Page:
Dental implants are the crowning achievement of tooth restoration technology. Nothing comes close to an implant’s ability to restore the look, feel, function, and health benefits of a fully functioning tooth.
As dental technologies develop, the potential uses for dental implants increase. From single tooth restorations to a full mouth restoration, implants present many exciting opportunities for dentists and patients alike.
What Is A Dental Implant?
A dental implant is basically a titanium screw. This gets implanted into the jaw where the root of a tooth used to be, and forms a new, artificial tooth root.
Titanium is used because it’s bio-compatible. Tissue will form around the metal without starting an immune response. This way there’s no inflammation or rejection of the implant.
From there, many things can be attached to a dental implant.
A single crown will make the implant a replacement for a single tooth.
A bridge of 3-4 teeth can be mounted on one or two implants to restore several missing teeth.
A full upper or lower denture can be supported on as little as four implants per arch to restore every missing tooth.
Why Should I Get an Implant?
When you have a tooth extracted, you leave a gap in your mouth. Since our bodies are constantly changing over time, this gap will eventually close.
The hole where the tooth root is will eventually collapse as there’s nothing to support the bone around it. The space between the teeth may be closed when teeth either side of the gap “tip” over into it.
All of these events will negatively impact your ability to eat and chew properly, and can result in further damage to other teeth in the future.
What’s The Process of Getting A Dental Implant?
Step one is to remove the tooth or teeth needing to be replaced, if they haven’t been taken out already.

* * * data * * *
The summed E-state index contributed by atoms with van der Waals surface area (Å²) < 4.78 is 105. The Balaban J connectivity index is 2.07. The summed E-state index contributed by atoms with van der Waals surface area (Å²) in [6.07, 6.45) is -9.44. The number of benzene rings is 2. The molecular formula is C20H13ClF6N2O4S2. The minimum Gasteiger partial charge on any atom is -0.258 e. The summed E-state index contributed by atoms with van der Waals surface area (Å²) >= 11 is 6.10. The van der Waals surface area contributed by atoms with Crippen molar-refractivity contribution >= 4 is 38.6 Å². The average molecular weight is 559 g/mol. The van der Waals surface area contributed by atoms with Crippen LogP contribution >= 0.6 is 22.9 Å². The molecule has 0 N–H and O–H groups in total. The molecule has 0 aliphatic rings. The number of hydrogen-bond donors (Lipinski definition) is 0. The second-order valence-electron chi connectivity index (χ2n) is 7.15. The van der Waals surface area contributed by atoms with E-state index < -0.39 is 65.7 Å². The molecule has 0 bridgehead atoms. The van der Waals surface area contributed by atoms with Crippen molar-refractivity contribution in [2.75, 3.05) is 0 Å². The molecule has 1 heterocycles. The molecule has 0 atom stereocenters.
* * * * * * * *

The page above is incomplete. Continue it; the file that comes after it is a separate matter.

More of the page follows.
Next, the implant is placed into the jaw. The gum is sewed shut over the top, and the site is allowed to heal. During this time, the bone will fuse to the implant.
Once the implant is set in place, the gum will be opened and a connecting point — an abutment — will be attached to the implant.
Finally, the restoration — from one crown to an entire denture — is connected to the abutment.
The process can take several weeks to several months, depending on the number of implants, health of the mouth, and available bone volume.
Who Can Get A Dental Implant?
Implants are suitable for just about anyone with a healthy mouth and enough bone volume.
Some contraindications include:
Too little bone volume. This can be fixed with bone augmentation or grafting in certain cases.
Smoking is generally a contraindications for any major oral surgery, as it greatly increases the risk of gum disease and weakens the gums.
Certain medications and medical conditions that would make surgery a risk will also be relevant to whether you can get implants. Consult with your dentist if you’re unsure.